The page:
Unfortunately the thorny issue of working or pitching for free isn’t one that’s going anywhere anytime soon. And while we’re sure everyone would agree that you should get paid for work you do, are there some situations where just for the pure joy of creating, it’s OK to make something for nada? DesignStudio’s executive strategic creative director James Hurst thinks not: “If we agree that beer and drugs are free. Until then, get paid, it is expensive working.”
Beth Wilson of Warriors Studio agrees: “Working for free devalues you and every other person within your industry. Don’t do it. With this, we believe it is cool to work for a non-monetary exchange. For example, James recently completed a small branding project for a barber pal for £0, however he now gets free haircuts for life. I recently completed a branding project for a bathroom company and my mum is now getting a new bathroom for £0. As long as something of value exchanges hands – it’s all good!”
Of everything we’ve asked advice on, this is the topic that perhaps unsurprisingly got people the most riled. “I think genuinely no it isn’t OK to work for free. When you go to Sainsbury’s and buy a loaf of bread the guy serving you at the check out doesn’t work for free, nor does the lady who serves you coffee at your local coffee shop,” says illustrator and 2015 It’s Nice That Graduate Michael Driver. “The creative industry is a commodity – it has a high value. The seat you’re sat on was designed by someone, the cup you drink from was designed by someone, the website page you’re currently reading was designed by someone, the list can go on forever and ever. Design is integral to the way we live, behave and experience the world, it’s a means of communicating ideas and ideas make the world go round.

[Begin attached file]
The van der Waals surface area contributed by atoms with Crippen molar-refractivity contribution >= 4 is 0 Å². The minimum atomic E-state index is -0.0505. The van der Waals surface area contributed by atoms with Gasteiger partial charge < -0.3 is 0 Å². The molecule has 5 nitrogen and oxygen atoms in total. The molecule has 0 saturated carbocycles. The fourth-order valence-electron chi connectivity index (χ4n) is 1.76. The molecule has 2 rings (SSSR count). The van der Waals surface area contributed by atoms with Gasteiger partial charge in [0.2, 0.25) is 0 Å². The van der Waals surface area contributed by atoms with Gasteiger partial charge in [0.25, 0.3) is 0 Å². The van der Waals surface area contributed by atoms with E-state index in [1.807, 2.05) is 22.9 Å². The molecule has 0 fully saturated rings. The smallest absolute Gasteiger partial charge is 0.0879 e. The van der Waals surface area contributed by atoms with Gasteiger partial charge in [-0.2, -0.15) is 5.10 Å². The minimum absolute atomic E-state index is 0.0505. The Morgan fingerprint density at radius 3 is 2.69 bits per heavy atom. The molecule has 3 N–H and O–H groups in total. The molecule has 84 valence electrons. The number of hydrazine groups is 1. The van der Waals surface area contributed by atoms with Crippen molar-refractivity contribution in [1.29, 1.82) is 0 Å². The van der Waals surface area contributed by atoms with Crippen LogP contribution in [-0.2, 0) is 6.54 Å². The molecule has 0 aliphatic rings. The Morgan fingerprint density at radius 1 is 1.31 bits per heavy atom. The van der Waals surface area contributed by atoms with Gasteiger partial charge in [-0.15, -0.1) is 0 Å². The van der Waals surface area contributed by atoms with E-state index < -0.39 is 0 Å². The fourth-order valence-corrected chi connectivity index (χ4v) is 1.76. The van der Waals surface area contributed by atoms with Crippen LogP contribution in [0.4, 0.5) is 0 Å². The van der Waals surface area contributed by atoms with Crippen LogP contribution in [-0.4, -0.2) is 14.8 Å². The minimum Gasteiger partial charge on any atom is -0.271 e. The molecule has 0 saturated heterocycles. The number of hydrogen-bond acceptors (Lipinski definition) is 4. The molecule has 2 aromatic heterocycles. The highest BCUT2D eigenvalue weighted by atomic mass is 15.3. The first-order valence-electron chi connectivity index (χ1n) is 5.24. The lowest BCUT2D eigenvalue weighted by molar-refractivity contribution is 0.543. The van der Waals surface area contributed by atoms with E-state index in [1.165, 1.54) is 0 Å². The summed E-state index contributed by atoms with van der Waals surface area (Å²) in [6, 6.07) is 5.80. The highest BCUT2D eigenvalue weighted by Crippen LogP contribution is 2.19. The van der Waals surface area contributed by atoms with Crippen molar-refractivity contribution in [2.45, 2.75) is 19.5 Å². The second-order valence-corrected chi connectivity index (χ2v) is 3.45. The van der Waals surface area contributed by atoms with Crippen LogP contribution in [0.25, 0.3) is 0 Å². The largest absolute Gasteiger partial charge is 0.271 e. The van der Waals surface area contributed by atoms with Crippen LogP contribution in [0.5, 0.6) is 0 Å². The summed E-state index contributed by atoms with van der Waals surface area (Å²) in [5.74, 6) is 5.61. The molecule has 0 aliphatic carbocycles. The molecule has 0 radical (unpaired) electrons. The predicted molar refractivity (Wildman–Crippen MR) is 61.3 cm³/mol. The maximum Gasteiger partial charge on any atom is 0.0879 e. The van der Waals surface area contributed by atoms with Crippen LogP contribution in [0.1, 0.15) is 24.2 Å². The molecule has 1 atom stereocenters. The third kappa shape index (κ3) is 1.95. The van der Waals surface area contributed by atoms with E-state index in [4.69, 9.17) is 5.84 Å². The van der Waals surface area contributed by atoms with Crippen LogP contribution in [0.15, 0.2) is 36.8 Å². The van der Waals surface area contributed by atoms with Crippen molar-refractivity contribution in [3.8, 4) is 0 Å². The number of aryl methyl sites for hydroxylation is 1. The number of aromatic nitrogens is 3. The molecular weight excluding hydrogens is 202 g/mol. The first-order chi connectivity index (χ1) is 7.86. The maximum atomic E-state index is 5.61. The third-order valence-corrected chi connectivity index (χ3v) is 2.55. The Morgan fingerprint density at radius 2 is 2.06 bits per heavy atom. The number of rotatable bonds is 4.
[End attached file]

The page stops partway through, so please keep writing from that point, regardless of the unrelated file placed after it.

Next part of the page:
“I often get asked if I’ll work for free on projects, you see the same old tagline about it being ‘really great exposure’ or a ‘fun project to be part of’ or sometimes people will just drop in to the email the other people that have said yes to doing the project already. I’ve spent a lot of money getting to this point, being one of the first student years to have raised fees at university. If you want to put out a project, foot the bill for it, if you can’t afford to put something together don’t do it. Exposure is great but I can’t buy my food shopping or pay rent with ‘exposure’ alone.”
If you want more helpful advice like this, words of wisdom from past grads and ideas about places to go and websites to visit for inspiration, download our specially created Grad Pack here.
Supported by G . F Smith
It’s Nice That’s Graduates 2016 is kindly supported by G . F Smith, whose gorgeous range of papers and services can be just the thing for new and soon-to-be creative grads. The 130-year-old paper company has a long history of working with designers and artists at all stages of their careers, with its high-quality and innovative paper products offering a huge range of creative possibilities.
About the Author
Emily joined It’s Nice That as Online Editor in the summer of 2014 after four years at Design Week. She is particularly interested in graphic design, branding and music. After working It's Nice That as both Online Editor and Deputy Editor, Emily left the company in 2016.